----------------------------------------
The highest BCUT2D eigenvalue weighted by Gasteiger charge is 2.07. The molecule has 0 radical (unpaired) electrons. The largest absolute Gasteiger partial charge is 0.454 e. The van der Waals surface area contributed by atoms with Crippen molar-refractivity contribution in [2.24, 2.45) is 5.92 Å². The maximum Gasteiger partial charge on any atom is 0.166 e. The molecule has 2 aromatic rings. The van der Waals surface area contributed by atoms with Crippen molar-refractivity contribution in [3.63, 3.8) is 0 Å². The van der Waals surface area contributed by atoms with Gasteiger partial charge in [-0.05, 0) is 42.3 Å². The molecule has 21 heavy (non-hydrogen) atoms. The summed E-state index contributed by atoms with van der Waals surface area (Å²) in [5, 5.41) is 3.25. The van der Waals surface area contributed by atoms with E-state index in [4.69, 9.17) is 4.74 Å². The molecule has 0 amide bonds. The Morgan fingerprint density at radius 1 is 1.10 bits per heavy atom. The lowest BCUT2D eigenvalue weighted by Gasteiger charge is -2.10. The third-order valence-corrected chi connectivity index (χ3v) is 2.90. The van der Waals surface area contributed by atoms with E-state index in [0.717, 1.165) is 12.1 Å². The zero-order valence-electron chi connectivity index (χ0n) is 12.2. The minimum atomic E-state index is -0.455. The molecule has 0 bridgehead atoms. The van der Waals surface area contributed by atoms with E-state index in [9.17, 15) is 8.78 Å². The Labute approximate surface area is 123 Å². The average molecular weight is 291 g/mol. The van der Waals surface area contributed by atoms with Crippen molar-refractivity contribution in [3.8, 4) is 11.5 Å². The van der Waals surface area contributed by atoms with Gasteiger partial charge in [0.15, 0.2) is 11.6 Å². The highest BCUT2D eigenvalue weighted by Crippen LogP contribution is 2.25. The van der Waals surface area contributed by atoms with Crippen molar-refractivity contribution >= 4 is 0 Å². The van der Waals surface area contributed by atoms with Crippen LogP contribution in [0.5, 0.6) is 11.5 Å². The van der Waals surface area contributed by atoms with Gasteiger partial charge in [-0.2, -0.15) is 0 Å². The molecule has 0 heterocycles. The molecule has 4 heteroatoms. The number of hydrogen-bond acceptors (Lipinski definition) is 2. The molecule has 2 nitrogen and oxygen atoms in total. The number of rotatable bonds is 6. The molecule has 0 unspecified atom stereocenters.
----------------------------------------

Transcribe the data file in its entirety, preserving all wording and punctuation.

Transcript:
The highest BCUT2D eigenvalue weighted by Gasteiger charge is 2.07. The molecule has 0 radical (unpaired) electrons. The largest absolute Gasteiger partial charge is 0.454 e. The van der Waals surface area contributed by atoms with Crippen molar-refractivity contribution in [2.24, 2.45) is 5.92 Å². The maximum Gasteiger partial charge on any atom is 0.166 e. The molecule has 2 aromatic rings. The van der Waals surface area contributed by atoms with Crippen molar-refractivity contribution in [3.63, 3.8) is 0 Å². The van der Waals surface area contributed by atoms with Gasteiger partial charge in [-0.05, 0) is 42.3 Å². The molecule has 21 heavy (non-hydrogen) atoms. The summed E-state index contributed by atoms with van der Waals surface area (Å²) in [5, 5.41) is 3.25. The van der Waals surface area contributed by atoms with E-state index in [4.69, 9.17) is 4.74 Å². The molecule has 0 amide bonds. The Morgan fingerprint density at radius 1 is 1.10 bits per heavy atom. The lowest BCUT2D eigenvalue weighted by Gasteiger charge is -2.10. The third-order valence-corrected chi connectivity index (χ3v) is 2.90. The van der Waals surface area contributed by atoms with E-state index in [0.717, 1.165) is 12.1 Å². The zero-order valence-electron chi connectivity index (χ0n) is 12.2. The minimum atomic E-state index is -0.455. The molecule has 0 bridgehead atoms. The van der Waals surface area contributed by atoms with E-state index in [9.17, 15) is 8.78 Å². The Labute approximate surface area is 123 Å². The average molecular weight is 291 g/mol. The van der Waals surface area contributed by atoms with Crippen molar-refractivity contribution in [3.8, 4) is 11.5 Å². The van der Waals surface area contributed by atoms with Gasteiger partial charge in [0.15, 0.2) is 11.6 Å². The highest BCUT2D eigenvalue weighted by Crippen LogP contribution is 2.25. The van der Waals surface area contributed by atoms with Crippen molar-refractivity contribution >= 4 is 0 Å². The van der Waals surface area contributed by atoms with Crippen LogP contribution in [0.5, 0.6) is 11.5 Å². The van der Waals surface area contributed by atoms with Gasteiger partial charge in [-0.2, -0.15) is 0 Å². The molecule has 0 heterocycles. The molecule has 4 heteroatoms. The number of hydrogen-bond acceptors (Lipinski definition) is 2. The molecule has 2 nitrogen and oxygen atoms in total. The number of rotatable bonds is 6. The molecule has 0 unspecified atom stereocenters.